- June – The 24-year-old Prince Sancho, heir to the throne of Castile, assembles a coalition of nobles and starts a massive rebellion against his father, King Alfonso X (the Wise). He dispatched his brothers into the realm to claim strategically important cities and castles. Only the cities of Seville, Murcia, and Badajoz remain loyal to Alfonso, who becomes isolated politically and abandoned by most of his family.
- June 26 – King Denis I (the Poet King) marries the 11-year-old Elizabeth of Aragon, daughter of Peter III (the Great), in Trancoso. Elizabeth received the towns of Óbidos, Abrantes, and Porto de Mós as part of her dowry. Denis, known for his poetry, writes several poems and books himself, with topics of administration and hunting. During his reign, Lisbon becomes one of Europe's centers of art and culture.
- July – Alfonso X (the Wise) allies himself with Abu Yusuf Yaqub ibn Abd al-Haqq, ruler of the Marinid Sultanate, who crosses the straits, and establishes a camp at Zahara de la Sierra, in southern Spain. Alfonso offers the Castilian royal crown of his father and grandfathers as a pledge of re-payment of a loan. Out of pity, Abu Yusuf gives him 100,000 gold dinars.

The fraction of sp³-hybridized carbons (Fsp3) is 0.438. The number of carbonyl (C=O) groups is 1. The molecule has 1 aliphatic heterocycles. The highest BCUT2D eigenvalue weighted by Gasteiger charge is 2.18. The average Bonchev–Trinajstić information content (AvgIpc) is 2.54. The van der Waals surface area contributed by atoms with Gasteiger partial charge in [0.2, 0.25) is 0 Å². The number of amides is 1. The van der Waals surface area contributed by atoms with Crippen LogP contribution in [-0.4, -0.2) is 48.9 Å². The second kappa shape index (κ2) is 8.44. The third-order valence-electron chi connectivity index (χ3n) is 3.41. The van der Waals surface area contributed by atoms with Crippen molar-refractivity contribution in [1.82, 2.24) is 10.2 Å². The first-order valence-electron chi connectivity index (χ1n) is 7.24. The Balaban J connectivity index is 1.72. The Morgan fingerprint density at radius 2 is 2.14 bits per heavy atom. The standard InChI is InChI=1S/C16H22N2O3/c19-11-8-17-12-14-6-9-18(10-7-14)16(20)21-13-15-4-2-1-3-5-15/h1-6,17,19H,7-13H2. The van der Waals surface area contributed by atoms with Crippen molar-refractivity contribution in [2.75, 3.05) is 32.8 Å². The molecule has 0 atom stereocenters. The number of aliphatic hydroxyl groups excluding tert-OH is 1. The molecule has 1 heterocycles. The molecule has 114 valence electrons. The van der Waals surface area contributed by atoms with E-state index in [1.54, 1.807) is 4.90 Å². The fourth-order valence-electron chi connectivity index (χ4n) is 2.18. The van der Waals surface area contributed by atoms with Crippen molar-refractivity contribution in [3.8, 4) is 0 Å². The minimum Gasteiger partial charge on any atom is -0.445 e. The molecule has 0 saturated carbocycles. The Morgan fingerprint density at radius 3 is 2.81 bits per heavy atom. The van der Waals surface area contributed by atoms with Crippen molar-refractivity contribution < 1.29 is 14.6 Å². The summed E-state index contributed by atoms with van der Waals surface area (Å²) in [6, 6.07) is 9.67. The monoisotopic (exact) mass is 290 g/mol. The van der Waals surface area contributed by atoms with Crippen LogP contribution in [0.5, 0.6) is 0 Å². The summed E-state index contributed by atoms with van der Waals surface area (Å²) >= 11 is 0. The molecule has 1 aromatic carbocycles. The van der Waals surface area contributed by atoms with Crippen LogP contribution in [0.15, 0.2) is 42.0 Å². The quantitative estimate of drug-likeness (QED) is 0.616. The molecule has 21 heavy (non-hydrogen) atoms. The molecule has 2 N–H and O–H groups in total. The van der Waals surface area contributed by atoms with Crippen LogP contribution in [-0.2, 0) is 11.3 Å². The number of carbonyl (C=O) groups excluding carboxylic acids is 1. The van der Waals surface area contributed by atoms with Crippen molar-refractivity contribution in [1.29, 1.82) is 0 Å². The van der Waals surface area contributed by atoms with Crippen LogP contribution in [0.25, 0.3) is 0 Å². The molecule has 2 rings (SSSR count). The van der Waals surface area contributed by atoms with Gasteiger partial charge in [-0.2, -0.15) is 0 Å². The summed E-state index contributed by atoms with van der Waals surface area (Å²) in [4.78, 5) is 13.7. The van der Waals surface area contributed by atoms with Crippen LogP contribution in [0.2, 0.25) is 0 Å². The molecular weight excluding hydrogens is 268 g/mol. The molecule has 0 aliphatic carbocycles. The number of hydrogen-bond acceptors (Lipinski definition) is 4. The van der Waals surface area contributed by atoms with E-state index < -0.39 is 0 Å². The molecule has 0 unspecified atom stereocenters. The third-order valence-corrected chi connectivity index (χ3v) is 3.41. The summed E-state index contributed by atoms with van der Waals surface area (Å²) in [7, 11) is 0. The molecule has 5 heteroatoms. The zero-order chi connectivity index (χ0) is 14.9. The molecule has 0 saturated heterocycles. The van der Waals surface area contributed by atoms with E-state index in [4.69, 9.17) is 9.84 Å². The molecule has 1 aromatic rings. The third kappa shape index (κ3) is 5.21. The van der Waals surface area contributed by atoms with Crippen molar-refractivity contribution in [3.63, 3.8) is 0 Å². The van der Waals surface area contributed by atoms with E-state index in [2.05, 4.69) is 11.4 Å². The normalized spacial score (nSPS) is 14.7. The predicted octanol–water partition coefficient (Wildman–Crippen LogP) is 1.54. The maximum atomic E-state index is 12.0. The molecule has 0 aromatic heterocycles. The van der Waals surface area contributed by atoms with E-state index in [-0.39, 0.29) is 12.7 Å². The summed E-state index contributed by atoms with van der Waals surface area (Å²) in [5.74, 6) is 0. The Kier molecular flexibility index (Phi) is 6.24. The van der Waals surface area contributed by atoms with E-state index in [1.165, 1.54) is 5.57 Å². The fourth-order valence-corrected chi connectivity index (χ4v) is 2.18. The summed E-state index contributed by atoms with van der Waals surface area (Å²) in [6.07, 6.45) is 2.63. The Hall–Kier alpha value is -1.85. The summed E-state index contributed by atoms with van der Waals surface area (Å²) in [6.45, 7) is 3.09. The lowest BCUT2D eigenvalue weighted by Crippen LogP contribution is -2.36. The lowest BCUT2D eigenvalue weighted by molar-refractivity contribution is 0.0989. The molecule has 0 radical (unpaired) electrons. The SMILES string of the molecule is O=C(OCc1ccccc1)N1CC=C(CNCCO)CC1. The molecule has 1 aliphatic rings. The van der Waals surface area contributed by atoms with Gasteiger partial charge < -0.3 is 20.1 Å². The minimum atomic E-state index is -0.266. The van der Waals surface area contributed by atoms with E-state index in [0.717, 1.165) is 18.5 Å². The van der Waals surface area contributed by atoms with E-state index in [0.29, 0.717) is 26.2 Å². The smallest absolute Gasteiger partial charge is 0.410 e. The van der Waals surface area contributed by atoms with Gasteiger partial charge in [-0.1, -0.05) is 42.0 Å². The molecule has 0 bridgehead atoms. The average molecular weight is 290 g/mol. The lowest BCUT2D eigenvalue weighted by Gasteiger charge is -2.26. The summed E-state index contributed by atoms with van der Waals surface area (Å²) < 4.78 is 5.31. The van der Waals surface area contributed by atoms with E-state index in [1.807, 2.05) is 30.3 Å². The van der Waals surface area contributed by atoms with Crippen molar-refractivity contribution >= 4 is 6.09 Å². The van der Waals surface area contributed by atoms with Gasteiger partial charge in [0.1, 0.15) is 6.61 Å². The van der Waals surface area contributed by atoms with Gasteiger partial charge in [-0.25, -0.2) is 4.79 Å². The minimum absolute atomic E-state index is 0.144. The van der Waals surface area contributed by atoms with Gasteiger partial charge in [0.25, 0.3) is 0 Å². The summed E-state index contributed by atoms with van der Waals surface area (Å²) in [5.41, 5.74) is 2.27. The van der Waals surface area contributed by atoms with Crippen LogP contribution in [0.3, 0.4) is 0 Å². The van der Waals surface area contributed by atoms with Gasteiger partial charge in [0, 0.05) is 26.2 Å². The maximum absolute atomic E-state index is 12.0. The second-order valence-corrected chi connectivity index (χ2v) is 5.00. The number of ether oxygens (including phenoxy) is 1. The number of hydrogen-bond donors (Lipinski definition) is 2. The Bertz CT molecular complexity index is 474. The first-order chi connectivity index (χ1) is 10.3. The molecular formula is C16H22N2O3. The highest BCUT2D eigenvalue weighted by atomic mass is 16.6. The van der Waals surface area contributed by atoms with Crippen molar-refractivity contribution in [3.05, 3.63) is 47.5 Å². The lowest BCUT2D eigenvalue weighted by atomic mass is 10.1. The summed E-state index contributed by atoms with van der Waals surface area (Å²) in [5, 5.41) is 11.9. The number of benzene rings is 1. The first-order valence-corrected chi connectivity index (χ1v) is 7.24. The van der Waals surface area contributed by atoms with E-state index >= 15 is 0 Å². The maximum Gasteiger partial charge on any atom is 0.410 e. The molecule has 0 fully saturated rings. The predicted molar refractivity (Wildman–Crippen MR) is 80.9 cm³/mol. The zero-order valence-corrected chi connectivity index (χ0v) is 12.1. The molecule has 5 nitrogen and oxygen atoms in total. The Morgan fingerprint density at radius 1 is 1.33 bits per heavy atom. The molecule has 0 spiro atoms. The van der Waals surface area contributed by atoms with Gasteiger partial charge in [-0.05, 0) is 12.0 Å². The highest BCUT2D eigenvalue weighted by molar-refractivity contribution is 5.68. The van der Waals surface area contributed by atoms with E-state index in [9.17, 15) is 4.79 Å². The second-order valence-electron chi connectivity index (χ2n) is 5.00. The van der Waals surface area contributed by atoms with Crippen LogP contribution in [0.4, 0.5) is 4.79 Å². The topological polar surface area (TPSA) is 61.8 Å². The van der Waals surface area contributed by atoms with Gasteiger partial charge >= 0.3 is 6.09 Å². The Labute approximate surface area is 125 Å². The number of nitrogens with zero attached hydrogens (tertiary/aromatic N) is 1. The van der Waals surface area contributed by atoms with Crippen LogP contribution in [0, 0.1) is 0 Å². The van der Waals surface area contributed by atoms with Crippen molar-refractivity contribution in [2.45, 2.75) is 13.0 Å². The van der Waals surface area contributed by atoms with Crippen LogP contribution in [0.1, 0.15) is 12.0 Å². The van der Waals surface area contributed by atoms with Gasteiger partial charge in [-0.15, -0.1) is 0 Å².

- August – Castilian forces under Sancho lay siege to Badajoz, who eventually retreat as the combined armies of Alfonso X (the Wise) relieve the city. Shortly after, Alfonso marches to Córdoba and demands the key of the city. This is refused by Diego López V de Haro, speaking on behalf of the magnates. Meanwhile, the Marinids plunder the Guadalquivir valley.
- August 30 – Peter III (the Great) traveling with his fleet on a military expedition against Tunis, ends up in the Sicilian town of Trapani, after he was asked by the inhabitants of Palermo to help in the fight against Charles I.